MOORE-BEY v. INDIANA DEPARTMENT OF CORRECTION
ENTRY Denying Plaintiff's Request that Case Proceed as a Class Action (S.E.) cm. Signed by Judge Sarah Evans Barker on 9/23/2010.(MAC)
UNITED STATES DISTRICT COURT SOUTHERN DISTRICT OF INDIANA
WILLIAM MOORE-BEY, Plaintiff, v. INDIANA DEPARTMENT OF CORRECTION, et al., Defendants.
) ) ) ) ) ) ) ) )
Entry Discussing Plaintiff's Request that Case Proceed as a Class Action Rule 23(a) of the Federal Rules of Civil Procedure establishes four prerequisites for class certification: "(1) [that] the class is so numerous that joinder of all its members is impracticable, (2) [that] there are questions of law or fact common to the class, (3) [that] the claims or defenses of the representative parties are typical of the claims or defenses of the class, and (4) [that] the representative parties will fairly and adequately protect the interests of the class." Class certification is not appropriate unless the named plaintiffs establish all four prerequisites. General Telephone Co. of Southwest v. Falcon, 457 U.S. 147, 156 (1982). Pursuant to Rule 23(a)(4), the district court may certify a class only if it first determines that "the representative parties will fairly and adequately protect the interests of the class." Adequacy of representation is measured by a two-pronged test: there must be an "absence of . . . potential conflict between the named plaintiffs and the absent class members," and "the parties' attorneys [must] be qualified, experienced, and generally able to conduct the proposed litigation." Margolis v. Caterpillar, Inc., 815 F. Supp. 1150, 1157 (C.D.Ill. 1991). In this action Moore-Bey meets neither prong. First, he is a member of the class he apparently seeks to represent, and courts have held that "the potential for conflicts of interest militates against certifying a class in which the class representatives seek to also act as class counsel." Loden v. Edgar, 1994 WL 97726, at *1 (N.D. ll. Mar. 22, 1994); see also Wagner v. Taylor, 836 F.2d 578, 595-96 & n.126 (D.C.Cir. 1987). Second, Moore-Bey is a pro se litigant, has no evident resources to proceed in the fashion he proposes, and is confined to prison. He clearly does not have the resources or training necessary to represent his putative class adequately. See Lasley v.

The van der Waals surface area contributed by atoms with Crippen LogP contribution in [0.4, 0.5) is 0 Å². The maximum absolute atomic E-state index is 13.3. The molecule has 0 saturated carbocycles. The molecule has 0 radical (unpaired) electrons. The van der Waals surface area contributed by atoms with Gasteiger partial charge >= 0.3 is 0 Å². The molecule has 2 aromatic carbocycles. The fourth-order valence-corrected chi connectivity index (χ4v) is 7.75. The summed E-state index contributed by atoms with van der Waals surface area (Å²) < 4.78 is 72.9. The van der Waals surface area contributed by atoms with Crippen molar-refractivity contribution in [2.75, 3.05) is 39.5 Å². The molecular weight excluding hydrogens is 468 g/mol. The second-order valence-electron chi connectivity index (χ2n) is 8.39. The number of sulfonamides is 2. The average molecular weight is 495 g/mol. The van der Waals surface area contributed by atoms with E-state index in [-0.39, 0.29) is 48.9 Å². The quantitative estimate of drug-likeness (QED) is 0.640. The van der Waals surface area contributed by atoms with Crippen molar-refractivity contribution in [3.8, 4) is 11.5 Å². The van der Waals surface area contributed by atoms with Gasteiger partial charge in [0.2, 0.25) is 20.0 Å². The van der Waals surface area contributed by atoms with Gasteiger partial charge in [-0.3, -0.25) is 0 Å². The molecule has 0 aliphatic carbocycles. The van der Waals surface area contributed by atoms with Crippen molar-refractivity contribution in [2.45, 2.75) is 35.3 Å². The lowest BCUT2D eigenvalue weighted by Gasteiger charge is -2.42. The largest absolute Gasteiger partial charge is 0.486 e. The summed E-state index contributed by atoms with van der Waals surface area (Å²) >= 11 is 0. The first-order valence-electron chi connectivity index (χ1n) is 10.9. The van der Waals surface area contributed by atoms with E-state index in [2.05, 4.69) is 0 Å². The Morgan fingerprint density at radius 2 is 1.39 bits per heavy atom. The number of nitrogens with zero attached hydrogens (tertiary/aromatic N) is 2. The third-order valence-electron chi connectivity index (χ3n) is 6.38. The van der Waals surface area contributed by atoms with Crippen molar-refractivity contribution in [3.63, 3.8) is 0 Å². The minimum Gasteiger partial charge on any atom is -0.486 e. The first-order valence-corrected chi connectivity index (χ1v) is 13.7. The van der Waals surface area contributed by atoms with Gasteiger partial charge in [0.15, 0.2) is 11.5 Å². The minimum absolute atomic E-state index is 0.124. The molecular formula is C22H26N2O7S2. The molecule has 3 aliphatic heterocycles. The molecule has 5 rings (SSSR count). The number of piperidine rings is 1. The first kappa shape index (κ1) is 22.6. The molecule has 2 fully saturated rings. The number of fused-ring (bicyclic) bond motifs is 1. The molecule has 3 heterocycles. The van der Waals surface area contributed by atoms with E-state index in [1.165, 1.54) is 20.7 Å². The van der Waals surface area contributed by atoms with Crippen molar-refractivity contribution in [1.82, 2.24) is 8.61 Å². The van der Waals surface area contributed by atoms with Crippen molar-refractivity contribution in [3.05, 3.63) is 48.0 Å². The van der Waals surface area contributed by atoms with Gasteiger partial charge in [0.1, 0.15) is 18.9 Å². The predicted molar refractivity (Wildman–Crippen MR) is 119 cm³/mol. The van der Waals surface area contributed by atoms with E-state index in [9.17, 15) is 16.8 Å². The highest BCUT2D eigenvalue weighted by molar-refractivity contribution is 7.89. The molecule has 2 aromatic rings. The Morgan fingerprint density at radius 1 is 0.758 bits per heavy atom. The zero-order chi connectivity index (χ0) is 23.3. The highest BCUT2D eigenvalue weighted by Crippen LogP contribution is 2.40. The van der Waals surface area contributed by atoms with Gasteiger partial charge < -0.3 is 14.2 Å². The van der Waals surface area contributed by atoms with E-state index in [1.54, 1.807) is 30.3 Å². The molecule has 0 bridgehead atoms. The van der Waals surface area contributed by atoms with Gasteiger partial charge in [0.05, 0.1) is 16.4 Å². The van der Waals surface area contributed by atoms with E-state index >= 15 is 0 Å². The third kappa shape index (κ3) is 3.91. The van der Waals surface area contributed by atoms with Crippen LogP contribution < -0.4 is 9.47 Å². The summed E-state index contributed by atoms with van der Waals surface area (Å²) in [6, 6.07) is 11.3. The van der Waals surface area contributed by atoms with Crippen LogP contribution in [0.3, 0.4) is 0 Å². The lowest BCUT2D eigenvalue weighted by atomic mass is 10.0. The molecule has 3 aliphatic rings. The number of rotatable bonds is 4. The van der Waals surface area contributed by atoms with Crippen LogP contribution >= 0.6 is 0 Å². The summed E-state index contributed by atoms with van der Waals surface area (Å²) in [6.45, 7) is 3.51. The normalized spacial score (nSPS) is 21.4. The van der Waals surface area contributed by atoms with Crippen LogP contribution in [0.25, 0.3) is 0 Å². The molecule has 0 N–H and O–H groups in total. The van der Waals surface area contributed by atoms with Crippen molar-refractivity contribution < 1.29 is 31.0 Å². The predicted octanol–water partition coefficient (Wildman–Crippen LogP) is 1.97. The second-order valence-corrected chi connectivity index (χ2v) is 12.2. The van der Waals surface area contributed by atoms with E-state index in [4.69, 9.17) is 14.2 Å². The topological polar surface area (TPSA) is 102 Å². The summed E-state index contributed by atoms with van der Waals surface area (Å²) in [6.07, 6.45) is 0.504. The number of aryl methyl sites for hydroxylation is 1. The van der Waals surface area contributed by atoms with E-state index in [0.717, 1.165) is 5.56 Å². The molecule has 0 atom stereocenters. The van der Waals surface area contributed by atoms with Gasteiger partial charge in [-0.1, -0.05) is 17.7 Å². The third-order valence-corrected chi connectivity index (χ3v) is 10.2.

Godinez, 833 F. Supp. 714, 715 n.1 (N.D.Ill. 1993) (pro se prisoners could not adequately represent class of inmates); Turner-El v. Illinois Board of Education, 1994 WL 27874, at *1 (N.D.Ill. Jan. 31, 1994) ("Because a layman does not ordinarily possess the legal training and expertise necessary to protect the interests of a proposed class, courts are reluctant to certify a class represented by a pro se litigant.") (citations omitted) (citing Phillips v. Tobin, 548 F.2d 408, 413-14 (2d Cir. 1976); Oxendine v. Williams, 509 F.2d 1405, 1407 (4th Cir. 1975); Ethnic Awareness Organization v. Gagnon, 568 F. Supp. 1186, 1187 (E.D.Wis. 1983)). The above review of principles applicable to the formation and prosecution of a class action shows why, in this case, pro se plaintiff Moore-Bey's request that this action proceed as a class action must be denied. IT IS SO ORDERED.
_______________________________ SARAH EVANS BARKER, JUDGE United States District Court Southern District of Indiana
Distribution: William Moore-Bey No. 861003 Miami Correctional Facility 3038 W. 850 South Bunker Hill, IN 46914-9810 Akia Haynes Office of the Indiana Attorney General firstname.lastname@example.org
Disclaimer: Justia Dockets & Filings provides public litigation records from the federal appellate and district courts. These filings and docket sheets should not be considered findings of fact or liability, nor do they necessarily reflect the view of Justia.
Why Is My Information Online?